Symposium Highlight

Flourishing as We Age

Highlights from Symposium 2019

Magazine Issue
May/June 2019
Mary Pipher on stage

When I tell women that I’ve written a book about older women, they often respond indignantly. They either insist, “I’m not old,” or “You’re not old,” as if old is a negative word, like lazy or dirty. What women mean is I won’t accept the ideas the culture has about me. We’re much more interesting, complicated, and various than any of the stereotypes the culture has for us.

With each new life stage, we find ourselves in environments that pelt us with more challenges than our current self can manage. If we don’t grow bigger, we become bitter. Yet all emergencies call for emergent behavior. And if we’re able to grow when we get to these crucible moments in our lives, our growth is qualitative, not quantitative. We become deeper, kinder to ourselves and others, and more capable of bliss.

Now, of course, the world isn’t divided into two types of women: those who grow and those who don’t. All of us fit into both groups most every day. Some of the time, we’re good copers and resilient human beings; in other moments, we’re reactive and pessimistic. And in this developmental stage of the older woman, joy and despair are as mixed together as sea salt and water. But our depth comes from experiencing a wide range of emotions, including profound tragedy, and our strength comes from mastering that which could destroy us.

Happiness is a choice, and it’s a set of skills. And once we’ve made the existential choice to be happy, we can develop the repertoire of skills we need to achieve our goals. It’s never too late to become a happier person. We become who we believe we can be. Attitude isn’t everything, but it’s almost everything. I argue that neither our genetics nor external circumstances determine our happiness. Rather, happiness depends on how we deal with what we’re given. As we age, we can see clearly that we don’t always have control, but we do have choices.

Most of the time, I can manage my expectations. I don’t give my adult children unsolicited advice. I don’t expect anyone, including myself, to be good-natured all the time. I love whom I love, not only in spite of their flaws, but partly because of them. And I’m aware that the people who love me are equally merciful. I don’t look at my horoscope; I know what I need to do to be happy. I still have my share of bad days, and I need constant reminders to be present and grateful, but I’m engaged in a hopeful process. And it’s this process, rather than a perfect outcome, that makes me happy. Perhaps the core lesson I’d like to give you is that everything is workable, even in the roughest situations. We all need to hear that right now, when we’re so demoralized, that we can find that silver current of resilience that carries us forward.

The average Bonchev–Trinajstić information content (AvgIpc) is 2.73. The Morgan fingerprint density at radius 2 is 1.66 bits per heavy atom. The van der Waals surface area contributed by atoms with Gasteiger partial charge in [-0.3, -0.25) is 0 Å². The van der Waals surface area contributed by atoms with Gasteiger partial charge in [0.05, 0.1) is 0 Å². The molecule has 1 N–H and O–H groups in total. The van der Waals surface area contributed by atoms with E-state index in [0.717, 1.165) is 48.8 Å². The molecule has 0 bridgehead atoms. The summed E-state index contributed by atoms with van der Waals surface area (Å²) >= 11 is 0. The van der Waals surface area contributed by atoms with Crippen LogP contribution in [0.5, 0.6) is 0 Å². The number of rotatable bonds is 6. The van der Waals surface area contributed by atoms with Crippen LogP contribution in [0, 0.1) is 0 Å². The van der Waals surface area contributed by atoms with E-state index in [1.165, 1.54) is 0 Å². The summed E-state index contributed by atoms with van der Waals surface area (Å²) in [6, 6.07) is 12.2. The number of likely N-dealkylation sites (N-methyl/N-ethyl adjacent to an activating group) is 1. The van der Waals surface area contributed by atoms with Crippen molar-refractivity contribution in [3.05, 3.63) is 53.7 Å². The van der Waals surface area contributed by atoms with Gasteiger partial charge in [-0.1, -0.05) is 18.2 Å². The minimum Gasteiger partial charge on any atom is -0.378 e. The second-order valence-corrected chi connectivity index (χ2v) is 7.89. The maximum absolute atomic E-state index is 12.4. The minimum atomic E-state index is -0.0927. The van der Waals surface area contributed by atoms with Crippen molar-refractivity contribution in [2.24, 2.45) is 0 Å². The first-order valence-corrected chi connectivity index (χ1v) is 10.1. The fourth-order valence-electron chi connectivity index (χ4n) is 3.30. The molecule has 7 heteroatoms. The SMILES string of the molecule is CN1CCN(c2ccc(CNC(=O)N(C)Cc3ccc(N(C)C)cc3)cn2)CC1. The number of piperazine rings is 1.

Recently, I was sitting in a sidewalk cafe with my friend Abby, who’d just gotten treatment for ovarian cancer. She’d had surgery, radiation, chemotherapy. She’d lost weight, was pale as a fish. She told me she no longer recognized herself. She felt hollowed out inside, with no markers left of the person she’d been, precancer. Her personality had been drained away, she said. But just at that moment, we got a beautiful pot of herbal tea and some almond croissants. And as Abby sipped that tea and nibbled that croissant, she smiled at me and said, “The Abby that likes croissants is coming back.”

To grow into our best selves, we need to be able to claim our own lives. We need to sort out what we truly desire and then go for it. This kind of empowerment for women is hard won. Our culture educates us to be responsible, nurturing, and available to others. Nobody teaches women to take care of themselves.